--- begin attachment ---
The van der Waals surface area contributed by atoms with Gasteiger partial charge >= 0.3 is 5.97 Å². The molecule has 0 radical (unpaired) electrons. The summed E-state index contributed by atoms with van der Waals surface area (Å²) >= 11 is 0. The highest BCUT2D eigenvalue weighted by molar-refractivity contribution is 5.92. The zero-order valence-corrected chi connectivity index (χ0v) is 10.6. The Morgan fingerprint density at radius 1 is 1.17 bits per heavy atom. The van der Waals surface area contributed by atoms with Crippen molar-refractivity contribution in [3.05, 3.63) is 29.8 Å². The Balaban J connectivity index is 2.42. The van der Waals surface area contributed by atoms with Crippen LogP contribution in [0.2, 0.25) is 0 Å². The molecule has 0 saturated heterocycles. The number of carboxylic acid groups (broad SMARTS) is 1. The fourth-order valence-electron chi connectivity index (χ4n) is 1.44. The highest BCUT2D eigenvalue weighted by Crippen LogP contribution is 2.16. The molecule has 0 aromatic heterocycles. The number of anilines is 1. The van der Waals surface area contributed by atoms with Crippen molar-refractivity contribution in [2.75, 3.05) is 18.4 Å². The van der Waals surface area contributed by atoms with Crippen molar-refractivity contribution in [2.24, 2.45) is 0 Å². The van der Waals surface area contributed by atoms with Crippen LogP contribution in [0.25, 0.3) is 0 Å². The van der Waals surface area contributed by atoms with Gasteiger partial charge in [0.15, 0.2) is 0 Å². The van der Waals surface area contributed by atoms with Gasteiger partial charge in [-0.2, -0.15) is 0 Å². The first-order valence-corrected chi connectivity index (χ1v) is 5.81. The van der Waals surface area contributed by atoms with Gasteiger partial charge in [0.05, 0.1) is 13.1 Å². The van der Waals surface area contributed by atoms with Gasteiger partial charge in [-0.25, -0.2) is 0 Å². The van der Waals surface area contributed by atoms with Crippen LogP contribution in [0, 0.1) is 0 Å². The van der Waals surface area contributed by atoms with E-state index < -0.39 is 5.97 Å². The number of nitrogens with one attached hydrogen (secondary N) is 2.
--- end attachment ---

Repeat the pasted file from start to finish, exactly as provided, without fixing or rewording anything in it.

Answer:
The van der Waals surface area contributed by atoms with Gasteiger partial charge >= 0.3 is 5.97 Å². The molecule has 0 radical (unpaired) electrons. The summed E-state index contributed by atoms with van der Waals surface area (Å²) >= 11 is 0. The highest BCUT2D eigenvalue weighted by molar-refractivity contribution is 5.92. The zero-order valence-corrected chi connectivity index (χ0v) is 10.6. The Morgan fingerprint density at radius 1 is 1.17 bits per heavy atom. The van der Waals surface area contributed by atoms with Crippen molar-refractivity contribution in [3.05, 3.63) is 29.8 Å². The Balaban J connectivity index is 2.42. The van der Waals surface area contributed by atoms with Crippen LogP contribution in [0.2, 0.25) is 0 Å². The molecule has 0 saturated heterocycles. The number of carboxylic acid groups (broad SMARTS) is 1. The fourth-order valence-electron chi connectivity index (χ4n) is 1.44. The highest BCUT2D eigenvalue weighted by Crippen LogP contribution is 2.16. The molecule has 0 aromatic heterocycles. The number of anilines is 1. The van der Waals surface area contributed by atoms with Crippen molar-refractivity contribution in [2.75, 3.05) is 18.4 Å². The van der Waals surface area contributed by atoms with Crippen molar-refractivity contribution in [2.24, 2.45) is 0 Å². The van der Waals surface area contributed by atoms with Crippen LogP contribution in [0.25, 0.3) is 0 Å². The van der Waals surface area contributed by atoms with Gasteiger partial charge in [0.15, 0.2) is 0 Å². The van der Waals surface area contributed by atoms with Gasteiger partial charge in [-0.2, -0.15) is 0 Å². The first-order valence-corrected chi connectivity index (χ1v) is 5.81. The van der Waals surface area contributed by atoms with Gasteiger partial charge in [0.05, 0.1) is 13.1 Å². The van der Waals surface area contributed by atoms with Gasteiger partial charge in [-0.25, -0.2) is 0 Å². The van der Waals surface area contributed by atoms with Crippen LogP contribution in [0, 0.1) is 0 Å². The van der Waals surface area contributed by atoms with E-state index < -0.39 is 5.97 Å². The number of nitrogens with one attached hydrogen (secondary N) is 2.